• Protecting the interest of investors in securities;

  • Promoting the development of securities market;

  • Regulating the securities market; and

  • Matters connected there with or incidental thereto.

    Image of role of SEBI

    Image of Role of SEBI

    Image of role of SEBI

SEBI has been vested with necessary powers concerning various aspects of capital market such as:

  • Regulating the business in stock exchanges and any other securities market;

  • Registering and regulating the working of various intermediaries and mutual funds;

  • Promoting and regulating self-regulatory organisations;

  • Promoting investors education and training of intermediaries;

  • Prohibiting insider trading and unfair trade practices;

  • Regulating substantial acquisition of shares and takeover of companies;

  • Calling for information, undertaking inspection, conducting inquiries and audit of stock exchanges, and intermediaries and self-regulation organisations in the stock market; and

  • Performing such functions and exercising such powers under the provisions of the Capital Issues (Control) Act, 1947 and the Securities Contracts (Regulation) Act, 1956 as may be delegated to it by the Central Government.

    As part of its efforts to protect investors’ interests, SEBI has initiated many primary market reforms, which include improved disclosure standards in public issue documents, introduction of prudential norms and simplification of issue procedures. Companies are now required to disclose all material facts and risk factors associated with their projects while making public issue. All issue documents are to be vetted by SEBI to ensure that the disclosures are not only adequate but also authentic and accurate. SEBI has also introduced a code of advertisement for public issues for ensuring fair and truthful disclosures. Merchant bankers and all mutual funds including UTI have been brought under the regulatory framework of SEBI. A code of conduct has been issued specifying a high degree of responsibility towards investors in respect of pricing and premium fixation of issues. To reduce cost of issue, underwriting of issues has been made optional subject to the condition that the issue is not under-subscribed. In case the issue is under-subscribed i.e., it was not able to collect 90% of the amount offered to the public, the entire amount would be refunded to the investors.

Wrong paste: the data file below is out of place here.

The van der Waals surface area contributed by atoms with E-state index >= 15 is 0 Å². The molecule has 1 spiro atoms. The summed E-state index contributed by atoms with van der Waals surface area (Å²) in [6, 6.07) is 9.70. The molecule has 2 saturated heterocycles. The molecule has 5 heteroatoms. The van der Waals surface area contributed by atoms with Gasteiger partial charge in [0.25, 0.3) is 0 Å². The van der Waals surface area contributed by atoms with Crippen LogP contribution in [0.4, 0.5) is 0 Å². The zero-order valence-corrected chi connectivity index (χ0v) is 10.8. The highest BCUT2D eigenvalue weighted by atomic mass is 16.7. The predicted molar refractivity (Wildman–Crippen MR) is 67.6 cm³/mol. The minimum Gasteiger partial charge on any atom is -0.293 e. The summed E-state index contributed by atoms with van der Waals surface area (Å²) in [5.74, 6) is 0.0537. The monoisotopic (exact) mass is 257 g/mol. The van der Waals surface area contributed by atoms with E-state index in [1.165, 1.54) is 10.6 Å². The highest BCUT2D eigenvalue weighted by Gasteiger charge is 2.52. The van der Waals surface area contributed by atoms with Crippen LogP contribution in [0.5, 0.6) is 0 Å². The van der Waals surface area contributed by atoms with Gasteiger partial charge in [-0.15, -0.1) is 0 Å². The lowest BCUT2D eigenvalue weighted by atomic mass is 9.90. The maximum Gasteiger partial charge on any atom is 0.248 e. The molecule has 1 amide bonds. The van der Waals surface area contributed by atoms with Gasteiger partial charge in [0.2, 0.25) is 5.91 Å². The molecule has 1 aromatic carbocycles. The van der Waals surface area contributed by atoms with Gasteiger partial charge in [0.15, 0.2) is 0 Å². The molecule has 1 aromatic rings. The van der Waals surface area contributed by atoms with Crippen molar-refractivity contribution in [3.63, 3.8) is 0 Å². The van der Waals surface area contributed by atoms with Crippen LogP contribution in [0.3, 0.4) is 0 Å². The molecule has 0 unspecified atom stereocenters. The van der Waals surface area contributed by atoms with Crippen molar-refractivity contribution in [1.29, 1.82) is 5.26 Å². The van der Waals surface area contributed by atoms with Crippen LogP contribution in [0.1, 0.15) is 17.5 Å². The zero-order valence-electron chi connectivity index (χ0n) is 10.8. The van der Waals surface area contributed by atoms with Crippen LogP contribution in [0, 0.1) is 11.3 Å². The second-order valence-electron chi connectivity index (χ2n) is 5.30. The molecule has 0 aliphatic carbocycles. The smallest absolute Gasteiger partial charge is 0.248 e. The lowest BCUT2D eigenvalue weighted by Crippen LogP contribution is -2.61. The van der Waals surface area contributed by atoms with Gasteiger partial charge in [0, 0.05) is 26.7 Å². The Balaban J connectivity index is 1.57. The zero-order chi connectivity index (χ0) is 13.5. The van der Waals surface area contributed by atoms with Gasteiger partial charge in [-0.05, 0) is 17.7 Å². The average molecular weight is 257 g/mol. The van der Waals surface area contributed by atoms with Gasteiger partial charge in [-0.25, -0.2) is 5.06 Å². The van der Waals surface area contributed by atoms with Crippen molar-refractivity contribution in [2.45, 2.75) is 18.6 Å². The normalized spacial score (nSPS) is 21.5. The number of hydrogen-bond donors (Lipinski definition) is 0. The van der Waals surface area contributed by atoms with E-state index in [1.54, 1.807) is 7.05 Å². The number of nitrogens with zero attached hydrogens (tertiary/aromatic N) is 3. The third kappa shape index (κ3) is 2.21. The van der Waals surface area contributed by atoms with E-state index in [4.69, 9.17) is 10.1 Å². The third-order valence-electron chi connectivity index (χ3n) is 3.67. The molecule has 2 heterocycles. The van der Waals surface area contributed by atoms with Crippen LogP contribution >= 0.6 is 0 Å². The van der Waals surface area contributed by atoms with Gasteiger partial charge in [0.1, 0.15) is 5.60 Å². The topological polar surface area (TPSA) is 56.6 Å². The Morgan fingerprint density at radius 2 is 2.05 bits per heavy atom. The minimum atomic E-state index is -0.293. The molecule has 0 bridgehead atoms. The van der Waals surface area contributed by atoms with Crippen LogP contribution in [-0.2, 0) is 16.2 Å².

As for measures in the secondary market, it should be noted that all statutory powers to regulate stock exchanges under the Securities Contracts (Regulation) Act have now been vested with SEBI through the passage of securities law (Amendment) Act in 1995. SEBI has duly notified rules and a code of conduct to regulate the activities of intermediaries in the securities market and then registration in the securities market and then registration with SEBI is made compulsory. It has issued guidelines for composition of the governing bodies of stock exchanges so as to include more public representatives. Corporate membership has also been introduced at the stock exchanges. It has notified the regulations on insider trading to protect and preserve the integrity of stock markets and issued guidelines for mergers and acquisitions. SEBI has constantly reviewed the traditional trading systems of Indian stock exchanges and tried to simplify the procedure, achieve transparency in transactions and reduce their costs. To prevent excessive speculations and volatility in the market, it has done away with badla system, and introduced rolling settlement and trading in derivatives.